Tag: medicine

You Say You Want Comparative-Effectiveness Research?

Over at CongressDaily, Julie Rovner has a great piece on the difficulties involved in generating and using comparative-effectiveness research (read: evidence that can improve the quality and reduce the cost of medical care). Rovner cites a recent New England Journal of Medicine article about the obstacles to conducting CER, and a recent article from Health Affairs that finds consumers tend to trust their doctor’s judgment more than evidence-based treatment guidelines.

In a paper titled, “A Better Way to Generate and Use Comparative-Effectiveness Research,” I explain how a string of government interventions – from state licensing of medical professionals and health insurance, to the tax preference for job-based health insurance, to Medicare and Medicaid – have reduced both patients’ demand for evidence about which medical interventions work best, as well as the market’s ability to supply that evidence.  In that paper, I predict that efforts like the CER funding in the “stimulus” bill and ObamaCare’s “Patient-Centered Outcomes Research Institute” will fail, just as all such government efforts have failed in the past.

If you want to generate evidence about which medical interventions work best, and have people use that evidence, then you need to liberalize the U.S. health care sector.

Yglesias, Defending Klein’s Slander of Lieberman

Blogger Matthew Yglesias has a response to my post on Ezra Klein’s slander that Sen. Joe Lieberman (I-CT) is okay with the mass murder (or the mass negligent homicide) of hundreds of thousands of uninsured Americans.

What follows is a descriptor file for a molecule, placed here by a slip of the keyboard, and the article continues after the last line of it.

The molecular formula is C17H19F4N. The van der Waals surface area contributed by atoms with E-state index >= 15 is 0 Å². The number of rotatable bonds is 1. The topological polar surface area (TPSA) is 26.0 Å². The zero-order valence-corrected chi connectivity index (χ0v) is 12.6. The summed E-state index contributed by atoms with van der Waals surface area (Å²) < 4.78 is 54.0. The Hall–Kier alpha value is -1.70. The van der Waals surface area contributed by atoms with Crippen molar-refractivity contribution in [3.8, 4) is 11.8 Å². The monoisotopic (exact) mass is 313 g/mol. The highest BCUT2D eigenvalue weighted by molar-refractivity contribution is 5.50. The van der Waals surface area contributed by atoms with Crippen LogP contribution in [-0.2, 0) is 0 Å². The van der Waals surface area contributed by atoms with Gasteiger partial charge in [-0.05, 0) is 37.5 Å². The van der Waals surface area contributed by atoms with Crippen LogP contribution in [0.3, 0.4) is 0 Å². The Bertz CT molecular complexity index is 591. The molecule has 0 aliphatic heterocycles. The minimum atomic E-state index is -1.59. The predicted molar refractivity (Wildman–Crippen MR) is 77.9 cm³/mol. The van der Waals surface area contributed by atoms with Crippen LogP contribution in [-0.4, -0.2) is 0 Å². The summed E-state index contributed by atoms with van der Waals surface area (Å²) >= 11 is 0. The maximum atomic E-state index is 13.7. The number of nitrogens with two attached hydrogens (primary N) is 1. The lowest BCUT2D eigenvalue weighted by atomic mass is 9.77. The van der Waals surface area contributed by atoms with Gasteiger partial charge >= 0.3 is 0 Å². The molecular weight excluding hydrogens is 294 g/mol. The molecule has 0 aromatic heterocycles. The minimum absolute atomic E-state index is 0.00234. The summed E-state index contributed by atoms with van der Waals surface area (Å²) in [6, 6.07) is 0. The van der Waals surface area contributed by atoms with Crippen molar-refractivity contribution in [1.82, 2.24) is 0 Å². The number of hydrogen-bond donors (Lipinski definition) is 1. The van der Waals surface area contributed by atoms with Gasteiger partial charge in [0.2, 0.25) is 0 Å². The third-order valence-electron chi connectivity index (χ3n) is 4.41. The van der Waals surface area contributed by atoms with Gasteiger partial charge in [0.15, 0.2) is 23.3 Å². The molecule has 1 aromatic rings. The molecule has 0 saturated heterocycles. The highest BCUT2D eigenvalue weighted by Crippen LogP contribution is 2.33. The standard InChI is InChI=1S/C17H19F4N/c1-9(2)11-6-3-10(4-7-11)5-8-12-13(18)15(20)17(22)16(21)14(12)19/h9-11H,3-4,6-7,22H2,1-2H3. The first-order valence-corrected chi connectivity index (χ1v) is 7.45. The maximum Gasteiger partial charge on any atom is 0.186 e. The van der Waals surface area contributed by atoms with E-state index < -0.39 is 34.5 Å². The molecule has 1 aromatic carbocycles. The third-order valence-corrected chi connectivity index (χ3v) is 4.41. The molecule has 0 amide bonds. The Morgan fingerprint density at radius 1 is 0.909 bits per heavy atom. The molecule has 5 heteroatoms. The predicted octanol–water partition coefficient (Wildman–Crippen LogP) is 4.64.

Yglesias claims that only one of the three studies I cited speaks to what he claims is the central point: the Institute of Medicine’s estimate of how many Americans die each year because they lack health insurance.  Yglesias is incorrect.  The central point/threshold question is whether giving the uninsured health insurance will save lives.  All three studies speak to that point, and all three all cast doubt on the intuitively appealing idea that giving uninsured people health insurance ipso facto saves lives.

To rebut the one study that Yglesias believes to be on point (Kronick), he offers two others.  Yet all studies are not created equal.  Kronick, Finkelstein/McKnight, and Levy/Meltzer represent the most reliable work that has been done on the relationship between health insurance and health.  If I am wrong about that, I hope that one of those authors or another expert in the field will correct me.